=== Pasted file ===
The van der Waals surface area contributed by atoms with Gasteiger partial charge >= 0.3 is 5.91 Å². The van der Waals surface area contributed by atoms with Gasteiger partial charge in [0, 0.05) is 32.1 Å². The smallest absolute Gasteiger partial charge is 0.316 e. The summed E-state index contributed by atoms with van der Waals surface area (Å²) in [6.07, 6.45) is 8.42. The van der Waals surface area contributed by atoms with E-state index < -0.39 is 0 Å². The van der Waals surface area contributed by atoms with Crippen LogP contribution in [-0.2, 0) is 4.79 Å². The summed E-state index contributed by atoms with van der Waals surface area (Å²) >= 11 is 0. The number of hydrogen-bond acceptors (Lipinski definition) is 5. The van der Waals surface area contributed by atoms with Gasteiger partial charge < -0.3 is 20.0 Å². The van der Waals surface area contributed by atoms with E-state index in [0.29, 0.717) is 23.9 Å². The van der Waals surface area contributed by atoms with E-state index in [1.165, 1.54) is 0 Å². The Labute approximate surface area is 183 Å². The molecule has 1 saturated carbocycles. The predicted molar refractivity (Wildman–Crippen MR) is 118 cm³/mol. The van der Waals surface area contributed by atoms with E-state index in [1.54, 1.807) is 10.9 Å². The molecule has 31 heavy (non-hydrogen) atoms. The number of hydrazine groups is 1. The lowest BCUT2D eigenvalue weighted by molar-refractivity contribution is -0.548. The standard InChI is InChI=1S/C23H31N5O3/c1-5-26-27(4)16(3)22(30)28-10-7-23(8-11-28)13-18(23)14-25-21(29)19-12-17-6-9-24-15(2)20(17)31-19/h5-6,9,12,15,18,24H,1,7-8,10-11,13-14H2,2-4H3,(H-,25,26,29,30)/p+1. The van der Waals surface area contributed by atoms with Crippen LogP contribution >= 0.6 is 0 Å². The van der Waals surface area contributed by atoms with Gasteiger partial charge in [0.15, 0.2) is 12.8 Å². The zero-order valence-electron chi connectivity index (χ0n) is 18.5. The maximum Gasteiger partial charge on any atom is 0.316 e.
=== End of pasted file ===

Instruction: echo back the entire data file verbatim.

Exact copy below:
The van der Waals surface area contributed by atoms with Gasteiger partial charge >= 0.3 is 5.91 Å². The van der Waals surface area contributed by atoms with Gasteiger partial charge in [0, 0.05) is 32.1 Å². The smallest absolute Gasteiger partial charge is 0.316 e. The summed E-state index contributed by atoms with van der Waals surface area (Å²) in [6.07, 6.45) is 8.42. The van der Waals surface area contributed by atoms with E-state index < -0.39 is 0 Å². The van der Waals surface area contributed by atoms with Crippen LogP contribution in [-0.2, 0) is 4.79 Å². The summed E-state index contributed by atoms with van der Waals surface area (Å²) >= 11 is 0. The number of hydrogen-bond acceptors (Lipinski definition) is 5. The van der Waals surface area contributed by atoms with Gasteiger partial charge < -0.3 is 20.0 Å². The van der Waals surface area contributed by atoms with E-state index in [0.29, 0.717) is 23.9 Å². The van der Waals surface area contributed by atoms with E-state index in [1.165, 1.54) is 0 Å². The Labute approximate surface area is 183 Å². The molecule has 1 saturated carbocycles. The predicted molar refractivity (Wildman–Crippen MR) is 118 cm³/mol. The van der Waals surface area contributed by atoms with E-state index in [1.54, 1.807) is 10.9 Å². The molecule has 31 heavy (non-hydrogen) atoms. The number of hydrazine groups is 1. The lowest BCUT2D eigenvalue weighted by molar-refractivity contribution is -0.548. The standard InChI is InChI=1S/C23H31N5O3/c1-5-26-27(4)16(3)22(30)28-10-7-23(8-11-28)13-18(23)14-25-21(29)19-12-17-6-9-24-15(2)20(17)31-19/h5-6,9,12,15,18,24H,1,7-8,10-11,13-14H2,2-4H3,(H-,25,26,29,30)/p+1. The van der Waals surface area contributed by atoms with Crippen LogP contribution >= 0.6 is 0 Å². The van der Waals surface area contributed by atoms with Gasteiger partial charge in [0.15, 0.2) is 12.8 Å². The zero-order valence-electron chi connectivity index (χ0n) is 18.5. The maximum Gasteiger partial charge on any atom is 0.316 e.